The persistent sexualisation of tattooed
• tattooed women are viewed as promiscuous (Swami and Furnham 2007).
• Gueguen 2013:
• more men approached the tattooed women and the mean latency of their approach
• Men also thought they would have more chance of obtaining a date, and having sex
on the first date, with tattooed women.
• I get a lot of guys come up and start a conversation with me now [that I am
tattooed]. Even when I go out and I don't have any visible tattoos there's a
massive difference between guys that approach you when they can see
tattoos, to guys that approach you when they can't see tattoos (interview
• I think a lot of men look at me like “Oh, she'll be easy to pick up or let's go
talk to her”, because a lot of people hit on me in that sort of sleazy way
Can’t meet mum
• senior member of the clergy:
• They’re loose *laughs+ not the sort of people that my mum would
have invited home for afternoon tea dear [laughs].
• I've dated a guy who said I could never take you home to my mum.
You know, this is never going to go anywhere because you have a lot
of tattoos (Interview 6).
• at the symbolic link is made between tattoos and sexual availability
regardless of their conscious personal motivations.
• Last 5 years in
• change in how
perceived. As a
woman in her 30s
women went from
“tough, one of the
lads, to sexy
Observation at modelling events
• “Tattooed Beauties”
• Quite a standardised look:
• very revealing clothes, often more than is necessary to reveal the tattoos (e.g. with
• Slender (and some very thin), large breasted (many obviously fake breasts).
• Many of them have hair extensions, fake tans and false eyelashes.
• Focus not on tattoos:
• There is no time to see their tattoos in any detail, they keep moving.
• a separate prize for “best ink on a beauty”.
• “Miss Tattoo”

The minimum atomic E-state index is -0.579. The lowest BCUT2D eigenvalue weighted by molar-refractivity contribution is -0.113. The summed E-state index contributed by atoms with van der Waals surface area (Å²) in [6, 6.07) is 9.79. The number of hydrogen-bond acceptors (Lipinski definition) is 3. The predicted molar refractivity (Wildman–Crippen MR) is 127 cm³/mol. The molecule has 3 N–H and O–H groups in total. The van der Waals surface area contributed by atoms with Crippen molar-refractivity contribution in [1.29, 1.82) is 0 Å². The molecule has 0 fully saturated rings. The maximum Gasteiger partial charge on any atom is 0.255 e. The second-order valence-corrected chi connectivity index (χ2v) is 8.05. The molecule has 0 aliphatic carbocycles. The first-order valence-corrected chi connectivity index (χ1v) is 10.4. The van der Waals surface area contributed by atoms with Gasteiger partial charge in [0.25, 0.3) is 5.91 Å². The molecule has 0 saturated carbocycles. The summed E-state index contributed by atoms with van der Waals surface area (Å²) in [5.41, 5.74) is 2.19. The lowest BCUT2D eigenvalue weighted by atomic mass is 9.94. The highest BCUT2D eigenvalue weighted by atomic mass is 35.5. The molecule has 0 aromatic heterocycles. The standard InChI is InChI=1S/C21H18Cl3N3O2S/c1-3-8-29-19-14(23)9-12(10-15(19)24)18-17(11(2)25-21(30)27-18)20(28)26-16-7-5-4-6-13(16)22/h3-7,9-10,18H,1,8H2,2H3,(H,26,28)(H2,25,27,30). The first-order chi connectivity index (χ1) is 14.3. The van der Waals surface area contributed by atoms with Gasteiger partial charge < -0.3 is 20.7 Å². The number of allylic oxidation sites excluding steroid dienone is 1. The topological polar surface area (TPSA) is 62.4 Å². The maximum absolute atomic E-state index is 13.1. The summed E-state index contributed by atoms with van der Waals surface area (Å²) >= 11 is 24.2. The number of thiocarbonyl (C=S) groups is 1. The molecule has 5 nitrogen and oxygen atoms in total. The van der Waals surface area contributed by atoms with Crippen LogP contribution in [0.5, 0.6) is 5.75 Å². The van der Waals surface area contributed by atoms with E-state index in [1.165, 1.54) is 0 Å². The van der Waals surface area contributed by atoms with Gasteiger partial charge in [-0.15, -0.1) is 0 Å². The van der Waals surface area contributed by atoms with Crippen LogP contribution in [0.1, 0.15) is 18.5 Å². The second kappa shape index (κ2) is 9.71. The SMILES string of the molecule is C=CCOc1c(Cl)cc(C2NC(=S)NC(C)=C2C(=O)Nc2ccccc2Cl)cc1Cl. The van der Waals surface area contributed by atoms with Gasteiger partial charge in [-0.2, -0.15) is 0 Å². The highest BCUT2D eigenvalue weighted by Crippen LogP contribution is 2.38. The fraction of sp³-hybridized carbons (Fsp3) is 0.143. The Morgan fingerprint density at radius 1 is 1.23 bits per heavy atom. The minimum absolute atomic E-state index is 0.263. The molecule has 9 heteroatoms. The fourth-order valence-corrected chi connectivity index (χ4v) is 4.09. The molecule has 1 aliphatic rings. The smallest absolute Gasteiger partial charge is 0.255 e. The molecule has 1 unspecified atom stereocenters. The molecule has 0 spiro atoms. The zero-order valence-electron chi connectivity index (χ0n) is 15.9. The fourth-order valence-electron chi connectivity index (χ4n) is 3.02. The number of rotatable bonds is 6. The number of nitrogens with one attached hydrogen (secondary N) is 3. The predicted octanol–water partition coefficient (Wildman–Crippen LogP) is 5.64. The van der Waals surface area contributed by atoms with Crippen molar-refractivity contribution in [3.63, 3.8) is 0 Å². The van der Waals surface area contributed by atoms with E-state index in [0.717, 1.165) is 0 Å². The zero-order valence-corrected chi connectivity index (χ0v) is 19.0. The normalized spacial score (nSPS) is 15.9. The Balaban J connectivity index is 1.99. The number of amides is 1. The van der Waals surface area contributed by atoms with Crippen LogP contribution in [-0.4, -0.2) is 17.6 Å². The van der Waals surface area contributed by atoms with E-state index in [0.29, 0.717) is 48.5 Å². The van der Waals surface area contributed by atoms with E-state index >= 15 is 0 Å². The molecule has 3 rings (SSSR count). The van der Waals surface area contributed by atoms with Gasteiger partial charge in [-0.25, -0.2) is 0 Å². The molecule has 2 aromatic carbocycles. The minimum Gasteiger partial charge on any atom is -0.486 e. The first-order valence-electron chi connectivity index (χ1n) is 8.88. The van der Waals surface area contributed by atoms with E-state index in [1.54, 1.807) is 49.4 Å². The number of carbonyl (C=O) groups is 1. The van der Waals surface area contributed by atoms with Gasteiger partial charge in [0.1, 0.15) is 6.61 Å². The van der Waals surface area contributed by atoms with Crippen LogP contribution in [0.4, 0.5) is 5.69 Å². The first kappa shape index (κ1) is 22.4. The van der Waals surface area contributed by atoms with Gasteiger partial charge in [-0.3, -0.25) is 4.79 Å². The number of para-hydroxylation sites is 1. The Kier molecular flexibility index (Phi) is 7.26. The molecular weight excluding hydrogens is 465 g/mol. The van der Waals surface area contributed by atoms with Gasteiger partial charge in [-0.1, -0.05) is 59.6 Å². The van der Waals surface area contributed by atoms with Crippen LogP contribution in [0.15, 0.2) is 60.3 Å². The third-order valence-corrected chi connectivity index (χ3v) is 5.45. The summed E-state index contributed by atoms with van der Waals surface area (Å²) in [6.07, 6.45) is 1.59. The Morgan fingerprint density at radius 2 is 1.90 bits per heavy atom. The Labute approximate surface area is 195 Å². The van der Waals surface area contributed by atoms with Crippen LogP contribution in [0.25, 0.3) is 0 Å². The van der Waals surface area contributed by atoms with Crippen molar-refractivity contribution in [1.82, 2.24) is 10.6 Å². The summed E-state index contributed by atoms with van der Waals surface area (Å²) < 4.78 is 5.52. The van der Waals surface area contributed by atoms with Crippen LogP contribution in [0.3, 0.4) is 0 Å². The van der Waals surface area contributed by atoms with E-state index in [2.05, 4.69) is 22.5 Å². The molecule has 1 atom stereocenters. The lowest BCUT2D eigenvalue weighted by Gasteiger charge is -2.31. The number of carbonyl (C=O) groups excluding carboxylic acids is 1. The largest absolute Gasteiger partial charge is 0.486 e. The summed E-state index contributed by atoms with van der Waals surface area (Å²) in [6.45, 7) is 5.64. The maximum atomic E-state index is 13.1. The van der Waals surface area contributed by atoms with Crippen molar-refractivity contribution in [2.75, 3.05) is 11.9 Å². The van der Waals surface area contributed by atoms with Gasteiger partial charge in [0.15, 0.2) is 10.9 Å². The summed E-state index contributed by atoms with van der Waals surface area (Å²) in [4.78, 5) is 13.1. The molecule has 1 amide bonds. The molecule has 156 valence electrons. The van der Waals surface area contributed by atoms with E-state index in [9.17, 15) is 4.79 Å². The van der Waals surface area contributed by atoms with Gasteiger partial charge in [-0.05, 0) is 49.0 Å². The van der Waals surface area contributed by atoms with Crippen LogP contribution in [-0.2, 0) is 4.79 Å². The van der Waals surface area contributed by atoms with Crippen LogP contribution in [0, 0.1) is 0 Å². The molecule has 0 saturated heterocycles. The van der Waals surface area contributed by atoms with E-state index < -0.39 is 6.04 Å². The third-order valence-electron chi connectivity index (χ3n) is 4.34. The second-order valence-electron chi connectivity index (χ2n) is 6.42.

• Less revealing clothes (e.g. larger swimsuits).
• range of bodies on display: some are thin, some are very curvy and some even have
• Pose in front of judges so tattoos can be examined.
• “Pin-up” originally referred to a
photo or picture of a person
intended for display on a wall
• is said to have originated with
the trend of military
• increasing number of women
are also getting tattoos of pinups.
• now used to refer to a certain
style of dress and body work.
Why so popular with tattooed
• classy (Interview 2).
• gorgeous without being trashy
(female competitor in “best pin-up
• not like sexy is the least amount of
clothes you can possibly wear, or
the skinniest that you can be.
• balances out the masculinity of the
Balancing masculinity and femininity
• It's [pin-up is] very elegant and I think having tattoos, having
something about you that's elegant and feminine was one of the big
drawcards for me … it just makes me feel like a lady (Interview 2).
• When I don't have my hair done and makeup done and nails done, I
reckon they [the tattoos] make me feel kind of manly, like a bit butch
• As a woman I feel, I suppose, empowered that I've got them
I think it's the empowerment as well, of being able
to say I'm a girl, I can get a tattoo if I want … it's my choice and my
body (Interview 2).
• But increased power is not just an individual perception. Tattooed
women have been found to be viewed as more powerful and less
passive than non-tattooed women (Hawkes, Senn and Thorn
• practice of tattoo has become in some ways de-gendered
• However one important difference between tattooed men’s bodies and tattooed
women’s bodies has remained: the extent to which they are sexualised
• Braunberger (2000:1-2) states, “When a woman’s body is a sex object, a tattooed woman’s
body is a lascivious sex object”.
• sex as a source of strength and independence
• subvert the ever-present “male gaze” by forcing men (and women) to look at
their bodies in a manner that exerts their control (DeMello 2000:173).
• The gaze denotes at the same time power (it enables us to exert control over the
situation, to occupy the position of master) and impotence (as bearers of a
gaze, we are reduced to the role of passive witnesses to the adversary’s action).
• complex interaction of power relationships in which dominant norms, values and
meanings both limit and provide sites for resistance.
• women actively negotiate gender boundaries and the power relations attached to
• Tattoos invest women’s bodies with qualities such as power and activity,